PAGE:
• Design “transition rituals.” A ritual can be absolutely anything, as long as it is short and easy. The meaning of the ritual comes from you. But it helps if a ritual is connected to tasks at hand.

    For example: a ritual to transition from research to writing can look like this:

    1. Bookmark the browser tabs you’ll need later.
    2. Close all research-related tabs.
    3. Get up and jump 3 times.
    4. Open a Google Doc.
    5. Click Tools->Voice Typing.
    6. Start with 30 seconds on talking gibberish into the mic.

A ritual anchors us, helping us along on the path from the detachment from one task, through energy drop we experience, and into attachment or re-attachment.

Broadly speaking, there are three types of transitions:

  1. From task A to task B.
  2. From task A back to task A after someone interrupted you.
  3. From task A back to task A after you’ve interrupted yourself.

You may design one transition ritual to rule them all, or you may come up with a different ritual for each type. Or you may want a ritual for each key activity you’re doing – a ritual for transitioning into writing, a ritual for doing house chores, a ritual for getting back on track after someone has interrupted you, and so on.

The rituals you develop will ideally become habits, because when an action is a habit it saves you tons of decision-making energy, or in other words, activation energy.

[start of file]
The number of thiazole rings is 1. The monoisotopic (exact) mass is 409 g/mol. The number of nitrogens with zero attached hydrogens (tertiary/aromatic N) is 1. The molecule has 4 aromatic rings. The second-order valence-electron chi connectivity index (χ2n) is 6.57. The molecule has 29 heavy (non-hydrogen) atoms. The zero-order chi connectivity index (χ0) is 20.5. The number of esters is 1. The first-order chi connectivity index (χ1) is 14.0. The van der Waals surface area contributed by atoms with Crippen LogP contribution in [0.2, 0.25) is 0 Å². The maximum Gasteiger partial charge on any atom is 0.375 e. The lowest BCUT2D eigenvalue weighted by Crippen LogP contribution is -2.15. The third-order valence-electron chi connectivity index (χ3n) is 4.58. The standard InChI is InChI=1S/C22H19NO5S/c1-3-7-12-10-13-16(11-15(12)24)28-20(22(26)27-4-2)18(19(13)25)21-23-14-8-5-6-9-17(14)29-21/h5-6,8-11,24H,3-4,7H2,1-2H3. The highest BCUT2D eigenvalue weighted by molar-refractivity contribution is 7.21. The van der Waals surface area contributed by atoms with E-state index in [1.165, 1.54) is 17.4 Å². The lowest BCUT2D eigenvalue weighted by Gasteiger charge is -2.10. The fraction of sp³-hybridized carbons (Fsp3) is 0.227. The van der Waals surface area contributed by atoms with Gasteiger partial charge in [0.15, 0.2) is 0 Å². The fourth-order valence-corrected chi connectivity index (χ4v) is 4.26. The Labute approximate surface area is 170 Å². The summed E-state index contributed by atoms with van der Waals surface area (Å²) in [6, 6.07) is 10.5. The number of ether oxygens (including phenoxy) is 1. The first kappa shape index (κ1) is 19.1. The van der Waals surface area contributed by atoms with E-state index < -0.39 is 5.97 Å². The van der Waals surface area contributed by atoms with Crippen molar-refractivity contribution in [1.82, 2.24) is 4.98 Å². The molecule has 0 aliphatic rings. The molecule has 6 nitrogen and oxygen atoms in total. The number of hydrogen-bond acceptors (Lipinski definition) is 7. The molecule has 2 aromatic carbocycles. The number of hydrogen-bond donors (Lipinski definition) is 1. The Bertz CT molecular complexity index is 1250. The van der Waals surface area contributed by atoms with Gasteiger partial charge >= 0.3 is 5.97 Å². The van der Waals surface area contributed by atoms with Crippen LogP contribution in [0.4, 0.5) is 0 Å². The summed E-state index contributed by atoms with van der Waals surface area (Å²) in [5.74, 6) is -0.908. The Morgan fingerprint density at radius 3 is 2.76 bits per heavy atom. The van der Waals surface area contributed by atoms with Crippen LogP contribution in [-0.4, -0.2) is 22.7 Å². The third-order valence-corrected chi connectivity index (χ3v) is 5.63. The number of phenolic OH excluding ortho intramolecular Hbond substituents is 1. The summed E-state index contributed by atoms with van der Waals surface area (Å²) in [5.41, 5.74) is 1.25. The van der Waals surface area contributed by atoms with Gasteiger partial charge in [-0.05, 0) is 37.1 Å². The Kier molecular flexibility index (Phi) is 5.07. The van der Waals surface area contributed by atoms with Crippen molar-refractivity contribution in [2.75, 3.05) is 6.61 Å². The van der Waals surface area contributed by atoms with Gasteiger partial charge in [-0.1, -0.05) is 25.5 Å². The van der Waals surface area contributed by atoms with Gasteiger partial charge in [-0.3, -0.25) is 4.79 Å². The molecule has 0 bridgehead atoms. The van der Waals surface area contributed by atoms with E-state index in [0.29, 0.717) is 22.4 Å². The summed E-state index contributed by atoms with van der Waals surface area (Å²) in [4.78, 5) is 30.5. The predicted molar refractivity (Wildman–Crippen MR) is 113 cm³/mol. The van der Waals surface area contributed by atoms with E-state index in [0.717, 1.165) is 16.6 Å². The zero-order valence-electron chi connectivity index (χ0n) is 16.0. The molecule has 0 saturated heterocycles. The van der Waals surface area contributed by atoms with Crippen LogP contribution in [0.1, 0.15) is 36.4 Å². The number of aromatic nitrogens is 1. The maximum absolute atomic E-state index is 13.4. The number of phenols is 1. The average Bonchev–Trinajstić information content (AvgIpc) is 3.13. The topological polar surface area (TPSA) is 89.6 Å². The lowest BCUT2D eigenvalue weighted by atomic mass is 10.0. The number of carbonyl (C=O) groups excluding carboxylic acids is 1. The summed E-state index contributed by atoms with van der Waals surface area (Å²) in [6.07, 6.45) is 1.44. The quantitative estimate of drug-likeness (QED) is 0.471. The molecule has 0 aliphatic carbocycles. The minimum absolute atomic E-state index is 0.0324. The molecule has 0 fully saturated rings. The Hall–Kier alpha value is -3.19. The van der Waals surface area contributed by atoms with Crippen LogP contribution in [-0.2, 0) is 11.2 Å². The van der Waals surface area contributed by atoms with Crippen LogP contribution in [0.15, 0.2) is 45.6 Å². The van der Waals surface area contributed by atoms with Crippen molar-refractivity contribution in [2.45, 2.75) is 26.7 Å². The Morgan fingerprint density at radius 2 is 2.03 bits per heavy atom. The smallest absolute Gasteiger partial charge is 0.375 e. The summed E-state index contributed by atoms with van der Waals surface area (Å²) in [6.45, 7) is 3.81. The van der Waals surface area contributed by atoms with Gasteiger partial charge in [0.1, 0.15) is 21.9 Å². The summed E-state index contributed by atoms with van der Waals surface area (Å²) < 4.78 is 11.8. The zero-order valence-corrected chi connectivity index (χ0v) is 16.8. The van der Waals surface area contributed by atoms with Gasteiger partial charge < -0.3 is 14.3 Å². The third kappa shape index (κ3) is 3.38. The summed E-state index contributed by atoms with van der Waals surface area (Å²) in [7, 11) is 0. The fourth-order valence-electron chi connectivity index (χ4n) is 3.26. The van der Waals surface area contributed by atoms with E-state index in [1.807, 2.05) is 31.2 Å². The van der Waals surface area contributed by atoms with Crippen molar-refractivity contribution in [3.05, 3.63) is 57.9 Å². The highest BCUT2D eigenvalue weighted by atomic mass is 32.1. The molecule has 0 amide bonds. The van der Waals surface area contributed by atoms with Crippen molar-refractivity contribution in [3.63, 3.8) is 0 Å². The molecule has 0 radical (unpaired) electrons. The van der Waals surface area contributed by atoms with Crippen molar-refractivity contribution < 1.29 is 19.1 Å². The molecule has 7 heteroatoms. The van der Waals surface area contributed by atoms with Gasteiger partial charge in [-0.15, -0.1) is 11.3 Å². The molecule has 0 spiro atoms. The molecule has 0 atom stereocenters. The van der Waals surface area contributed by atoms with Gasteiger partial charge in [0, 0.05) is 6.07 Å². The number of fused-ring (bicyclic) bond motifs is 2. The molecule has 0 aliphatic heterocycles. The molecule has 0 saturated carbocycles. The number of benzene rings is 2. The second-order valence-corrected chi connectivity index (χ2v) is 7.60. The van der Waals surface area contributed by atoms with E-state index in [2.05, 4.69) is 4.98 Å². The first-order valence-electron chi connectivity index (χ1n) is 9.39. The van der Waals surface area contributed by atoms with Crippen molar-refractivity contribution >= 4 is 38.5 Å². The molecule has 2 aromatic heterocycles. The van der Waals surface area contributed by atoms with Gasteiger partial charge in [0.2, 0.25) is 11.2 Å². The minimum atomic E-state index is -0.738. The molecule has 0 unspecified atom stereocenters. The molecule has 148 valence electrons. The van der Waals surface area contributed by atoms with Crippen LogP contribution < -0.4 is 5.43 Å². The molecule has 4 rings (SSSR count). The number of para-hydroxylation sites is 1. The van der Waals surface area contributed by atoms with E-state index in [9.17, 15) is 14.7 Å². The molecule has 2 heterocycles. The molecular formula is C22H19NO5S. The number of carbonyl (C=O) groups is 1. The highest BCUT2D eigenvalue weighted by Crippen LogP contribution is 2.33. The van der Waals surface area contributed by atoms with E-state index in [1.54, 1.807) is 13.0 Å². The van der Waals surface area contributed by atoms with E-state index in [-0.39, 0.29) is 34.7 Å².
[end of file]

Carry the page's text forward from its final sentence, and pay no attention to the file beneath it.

To Recap

Execution is rarely effortless (otherwise me and a host of my productivity-geeky colleagues would be forced into another line of work). But a strategic approach to your workload at each of the four phases (choosing, starting, staying, and finishing a task) makes the shiny “getting things done” goal tangibly more achievable.

Choosing a task becomes way easier if you follow a plan, broken down into bite-size chunks.

Reducing activation energy really helps to start anything, however daunting – remember the 20 second rule?

A fitting environment coupled with the right stimulation levels keeps us on task and fends off pesky distractions. Finally, (no pun intended) setting criteria for “what’s considered DONE” at the outset is absolutely essential to, well, finishing.

What about the twilight zone between the tasks? Developing quick and easy rituals for mastering transitions will make a huge difference in your ability to make things happen.

Combine these tools and you’re unstoppable.

About Marina

Marina Darlow is a systems expert and a productivity geek. She sees her job as helping impact-driven entrepreneurs get 10-20 more productive hours a week, stop leaking money, and prevent stress-fueled breakdowns.

An engineer by training, Marina came to a realization a couple years ago: working for a conglomerate was not as inspiring as she wants her life work to be. Her quest for inspiration brought her to found Vision Framework, a company that builds small, purpose-driven businesses from the inside, helping entrepreneurs run their companies with ease by putting effective, easy-to-use, and fun (yep!) systems in place.

Photo by rawpixel on Unsplash